Day 1: Delhi – Paro – Thimpu. You are assisted with your check-out from your hotel in the early morning and then you are driven to the airport to board flight to Paro. You will be greeted at the airport by our travel facilitator, and then ushered to a chauffeur driven vehicle. You are then driven to Thimphu. The drive is about one and half hours to Thimphu, the modern capital town of Bhutan. This drive will take you through the beautiful valley of the Thimphu River. Arrive at Thimphu and you will be assisted with your check in at the hotel.
You are at leisure for the balance of the afternoon.
Day 2: Thimphu. Begin your exploration of Bhutan with a city tour of ‘Trashichoedzong’ (fortress of the glorious religion). This is the center of the Bhutanese government. It houses the monarch’s throne room and the seat of Je Khenpo or the Chief Abbot. The spectacular dzong (fortress) was built in 1641 by the political and religious unifier of Bhutan, Shabdrung Ngawang Namgyel. It was reconstructed in 1960, in traditional Bhutanese style by Bhutan’s third king, His Majesty Jigme Dorji Wangchuk, the father of modern Bhutan. It was made the seat of the government of Bhutan in 1969.
There is a break for lunch.
Afternoon – Proceed to visit the King's Memorial Chorten (Buddhist funeral monument), which is continuously circled by people, murmuring mantras and spinning prayer wheels. Construction of this landmark was the idea of Bhutan’s third king, His Majesty Jigme Dorji Wangchuk, the father of modern Bhutan. His plan was to dedicate this monument to world peace and prosperity. It was completed in 1974 after his untimely death. Today, it serves both as a memorial to the late King and as a monument of peace. Also visit the Folk Heritage and National Textile Museums, a fascinating testimony of Bhutan’s living traditions.
Day 3: Thimphu – Punakha. Check out of your hotel after an early breakfast and drive to Dochu-la (a pass at 3,088 m / 10,130 ft). Stop here and admire the view of the chorten and prayer flags which decorate the highest point on the road. If skies are clear, the following peaks can be seen from this pass (left to right) - Masagang (7,158 m), Tsendagang (6,960 m), Terigang (7,060 m), Jejegangphugang (7,158 m ), Kangphugang (7,170 m), Zongphugang (7, 060 m), a table mountain that dominates the isolated region of Lunana, and finally Gangkar Puensum, the highest peak in Bhutan at 7,497 m.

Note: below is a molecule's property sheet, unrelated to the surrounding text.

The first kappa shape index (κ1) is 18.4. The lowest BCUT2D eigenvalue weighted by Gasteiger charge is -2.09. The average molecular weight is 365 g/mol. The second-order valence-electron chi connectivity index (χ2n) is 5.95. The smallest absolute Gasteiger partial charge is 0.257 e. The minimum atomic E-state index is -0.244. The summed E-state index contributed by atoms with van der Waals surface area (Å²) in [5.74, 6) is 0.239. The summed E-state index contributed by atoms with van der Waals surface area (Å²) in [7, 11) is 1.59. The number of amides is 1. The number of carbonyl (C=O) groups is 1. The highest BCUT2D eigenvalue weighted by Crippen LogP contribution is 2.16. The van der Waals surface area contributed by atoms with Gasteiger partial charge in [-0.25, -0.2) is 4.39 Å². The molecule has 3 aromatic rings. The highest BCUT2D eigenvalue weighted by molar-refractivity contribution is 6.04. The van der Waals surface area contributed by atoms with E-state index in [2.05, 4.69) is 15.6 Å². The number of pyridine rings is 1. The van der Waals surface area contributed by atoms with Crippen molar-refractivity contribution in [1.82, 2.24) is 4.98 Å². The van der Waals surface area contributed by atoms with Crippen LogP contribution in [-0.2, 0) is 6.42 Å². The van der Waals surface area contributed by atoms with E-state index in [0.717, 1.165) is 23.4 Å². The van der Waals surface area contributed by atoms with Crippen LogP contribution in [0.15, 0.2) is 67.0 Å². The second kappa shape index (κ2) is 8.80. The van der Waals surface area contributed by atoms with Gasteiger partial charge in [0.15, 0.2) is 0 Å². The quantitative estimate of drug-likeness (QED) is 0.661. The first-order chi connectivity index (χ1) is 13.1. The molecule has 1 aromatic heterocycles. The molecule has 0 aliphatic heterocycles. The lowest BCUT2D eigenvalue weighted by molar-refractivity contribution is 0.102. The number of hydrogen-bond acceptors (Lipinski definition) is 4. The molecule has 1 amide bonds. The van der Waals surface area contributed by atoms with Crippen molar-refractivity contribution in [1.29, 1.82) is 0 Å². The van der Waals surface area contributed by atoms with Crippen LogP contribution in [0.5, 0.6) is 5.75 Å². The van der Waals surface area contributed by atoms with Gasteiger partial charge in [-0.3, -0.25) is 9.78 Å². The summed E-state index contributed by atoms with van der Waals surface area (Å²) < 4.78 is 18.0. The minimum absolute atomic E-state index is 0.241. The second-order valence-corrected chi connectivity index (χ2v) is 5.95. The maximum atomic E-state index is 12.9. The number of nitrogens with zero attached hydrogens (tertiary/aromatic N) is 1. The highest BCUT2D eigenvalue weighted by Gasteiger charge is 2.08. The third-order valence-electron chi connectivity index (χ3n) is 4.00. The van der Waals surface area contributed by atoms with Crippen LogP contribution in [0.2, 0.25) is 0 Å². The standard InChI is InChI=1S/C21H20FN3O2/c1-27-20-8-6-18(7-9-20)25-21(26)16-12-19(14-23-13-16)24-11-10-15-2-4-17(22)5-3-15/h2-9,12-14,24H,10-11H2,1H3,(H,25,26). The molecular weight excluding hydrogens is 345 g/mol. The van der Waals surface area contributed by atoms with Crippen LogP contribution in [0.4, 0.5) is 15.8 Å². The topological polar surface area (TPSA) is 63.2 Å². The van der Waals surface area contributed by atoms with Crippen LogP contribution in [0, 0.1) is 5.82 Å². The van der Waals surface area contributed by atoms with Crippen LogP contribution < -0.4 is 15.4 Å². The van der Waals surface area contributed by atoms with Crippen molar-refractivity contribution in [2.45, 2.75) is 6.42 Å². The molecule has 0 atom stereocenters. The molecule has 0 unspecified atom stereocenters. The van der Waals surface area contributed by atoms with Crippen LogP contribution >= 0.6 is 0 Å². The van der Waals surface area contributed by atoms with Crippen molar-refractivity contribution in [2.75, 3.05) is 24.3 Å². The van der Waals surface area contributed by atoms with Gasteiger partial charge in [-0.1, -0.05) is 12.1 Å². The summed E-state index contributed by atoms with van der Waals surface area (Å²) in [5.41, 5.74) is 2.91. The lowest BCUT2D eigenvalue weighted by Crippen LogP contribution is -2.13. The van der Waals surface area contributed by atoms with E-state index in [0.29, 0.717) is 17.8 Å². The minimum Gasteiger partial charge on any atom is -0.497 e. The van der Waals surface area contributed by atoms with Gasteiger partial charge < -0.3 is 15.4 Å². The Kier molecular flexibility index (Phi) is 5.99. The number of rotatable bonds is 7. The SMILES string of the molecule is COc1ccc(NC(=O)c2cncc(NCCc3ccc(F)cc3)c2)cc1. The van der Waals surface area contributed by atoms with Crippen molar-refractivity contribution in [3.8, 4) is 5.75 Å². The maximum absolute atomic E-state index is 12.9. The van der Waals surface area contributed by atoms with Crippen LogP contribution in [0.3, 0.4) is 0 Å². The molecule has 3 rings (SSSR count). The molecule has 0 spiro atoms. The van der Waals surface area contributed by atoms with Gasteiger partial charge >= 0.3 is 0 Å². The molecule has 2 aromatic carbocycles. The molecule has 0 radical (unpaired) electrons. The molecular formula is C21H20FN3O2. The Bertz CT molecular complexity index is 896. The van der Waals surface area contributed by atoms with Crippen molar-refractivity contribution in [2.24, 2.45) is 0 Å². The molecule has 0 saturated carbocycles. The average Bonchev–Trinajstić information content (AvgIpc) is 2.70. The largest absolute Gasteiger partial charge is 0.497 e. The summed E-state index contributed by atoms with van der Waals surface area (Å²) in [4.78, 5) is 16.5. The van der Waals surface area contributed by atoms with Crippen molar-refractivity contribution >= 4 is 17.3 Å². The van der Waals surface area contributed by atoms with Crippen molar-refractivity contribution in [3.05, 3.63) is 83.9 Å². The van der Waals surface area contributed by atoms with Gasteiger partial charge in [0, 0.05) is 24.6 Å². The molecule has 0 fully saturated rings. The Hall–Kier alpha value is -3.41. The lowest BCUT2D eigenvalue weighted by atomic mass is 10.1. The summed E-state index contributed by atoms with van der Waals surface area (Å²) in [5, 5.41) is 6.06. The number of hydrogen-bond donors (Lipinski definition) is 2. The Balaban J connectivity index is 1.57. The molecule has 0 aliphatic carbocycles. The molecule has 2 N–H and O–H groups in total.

The descent into the Punakha valley is through rhododendron and magnolia forests which bloom in March and April. Punakha was the winter seat of the government of Bhutan until 1952. Subsequently, the capital was permanently shifted to Thimphu. Punakha lies at an altitude of 1,350 metres and is 72 kms from Thimphu. Its small size is no measure for the role it has played in Bhutan’s history. It has the distinction of being the winter capital of Bhutan for 300 years. At Punakha, visit its claim to fame the ‘Punakha Dzong’ which was known in ancient times as the ‘Pungthang Dechhen Phrodang’ (the palace of great happiness). It dates back to 1637. Resembling a giant ship, it is the second dzong to be built in Bhutan and is located at the confluence of the rivers Pho Chhu and Mo Chhu. The dzong was the coronation site of Ugyen Wangchuck, the first king of Bhutan in 1907. It was also here the historic treaty was signed with the British 1910, wherein they agreed not to interfere in the internal affairs of Bhutan. Although, four catastrophic fires and an earthquake in the recent past has destroyed many historic documents, Punakha Dzong still houses many sacred and historic artifacts and also the embalmed body of Shabdrung Ngawang Namgyal.